Monday, March 14, 2011

Re-thinking macroeconomic policies - a graphical summary

The sub-prime mortgage crisis and the Great Recession have questioned several underlying assumptions of modern macroeconomics. Paul Krugman famously called it the "Dark Age of Macroeconomics" and many standard macroeconomics text books are currently undergoing wholesale revisions in the light to these experiences.

What should be the role of Central Banks, especially in ensuring financial stability? What are the policies and instruments that can be deployed by central banks? What should be the optimal inflation target? What are the exit routes available for central banks from extraordinary monetary accommodation? Do central banks have a role in stabilizing output, that goes beyond interest rate changes, especially when faced with deep recessions?

What regulations are required to ensure greater stability and improve the crisis-resilience of banks? What can be done to contain the build up of systemic risks and limit the contagion effects of deleveraging and resultant liquidity crisis? How do we mitigate the moral hazard concerns arising from financial bailouts? What type of financial market regulations are required to limit the possibility of asset bubbles?

What are the fiscal policy options for governments faced with an economic recession and zero-bound in interest rates? How should fiscal policy be organized during such recessions? Which policies deliver the greatest bang for the buck? How can we swiftly deploy stimulus measures in the face of political paralyses and gridlocks? Should governments restrain from stimulating the economy, when faced with zero-bound recessions, with short-term fiscal measures for fear of deficits and debts?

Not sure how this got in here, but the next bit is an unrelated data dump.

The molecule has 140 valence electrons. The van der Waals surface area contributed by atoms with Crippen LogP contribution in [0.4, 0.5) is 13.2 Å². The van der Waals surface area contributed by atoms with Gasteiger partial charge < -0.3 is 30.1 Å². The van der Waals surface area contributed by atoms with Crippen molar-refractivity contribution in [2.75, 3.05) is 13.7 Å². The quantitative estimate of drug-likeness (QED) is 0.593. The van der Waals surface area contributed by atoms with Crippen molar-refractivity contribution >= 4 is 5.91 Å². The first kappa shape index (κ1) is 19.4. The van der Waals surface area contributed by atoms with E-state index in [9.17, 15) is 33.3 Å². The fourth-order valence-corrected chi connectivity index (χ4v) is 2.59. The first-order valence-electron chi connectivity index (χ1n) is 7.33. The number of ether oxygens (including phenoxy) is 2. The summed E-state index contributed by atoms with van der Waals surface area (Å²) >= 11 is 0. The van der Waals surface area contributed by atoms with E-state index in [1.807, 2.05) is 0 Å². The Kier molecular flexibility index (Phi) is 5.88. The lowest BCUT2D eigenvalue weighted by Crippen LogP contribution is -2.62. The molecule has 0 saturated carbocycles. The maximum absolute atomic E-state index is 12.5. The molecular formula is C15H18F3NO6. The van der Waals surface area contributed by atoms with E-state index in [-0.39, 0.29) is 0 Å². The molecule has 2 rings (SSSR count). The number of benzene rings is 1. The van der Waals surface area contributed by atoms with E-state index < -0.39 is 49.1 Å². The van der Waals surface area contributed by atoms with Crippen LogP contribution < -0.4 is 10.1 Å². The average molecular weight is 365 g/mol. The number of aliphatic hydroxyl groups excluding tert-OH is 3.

What is the role of global macoreconomic imbalances in causing and sustaining asset bubbles? What is required to prevent the build up of such imbalances? How should cross-border financial flows be regulated? What is the optimal capital account policy for emerging economies? What sort of international monetary system is required to satisfactorily resolve cross-national financial crises?

I have tried to consolidate the learnings from events of the last three years and the post-mortems and other research that has gone into more satisfactorily understanding and explaining macroeconomic policy making. The result is this graphic. While I must admit that it is highly simplified (all such beautiful flow-charts are meant to simplify complex policy eco-systems), it only seeks to broadly highlight all the different elements of a post-crisis macoreconomic policy framework.

It is clear that the mandate of central banks have to expand beyond inflation targeting and include financial market stability. And when faced with deep recessions, central banks have a credit policy role, whence it could become a lender, buyer, and insurer of last resort. Fiscal policy becomes critical when monetary policy loses traction and when interest rates are at the zero-bound. Its main instruments are automatic stabilizers and discretionary spending measures. The specific instruments of each policy, as indicated in the chart, are illustrative and is meant to merely guide discussion.



(Please click on the graphic to enlarge)

In fact, the IMF recently brought together some of the world's leading economists to a conference where the Fund and participants urged a wholesale re-examination of macroeconomic policy principles. See also this concise presentation by Olivier Blanchard.

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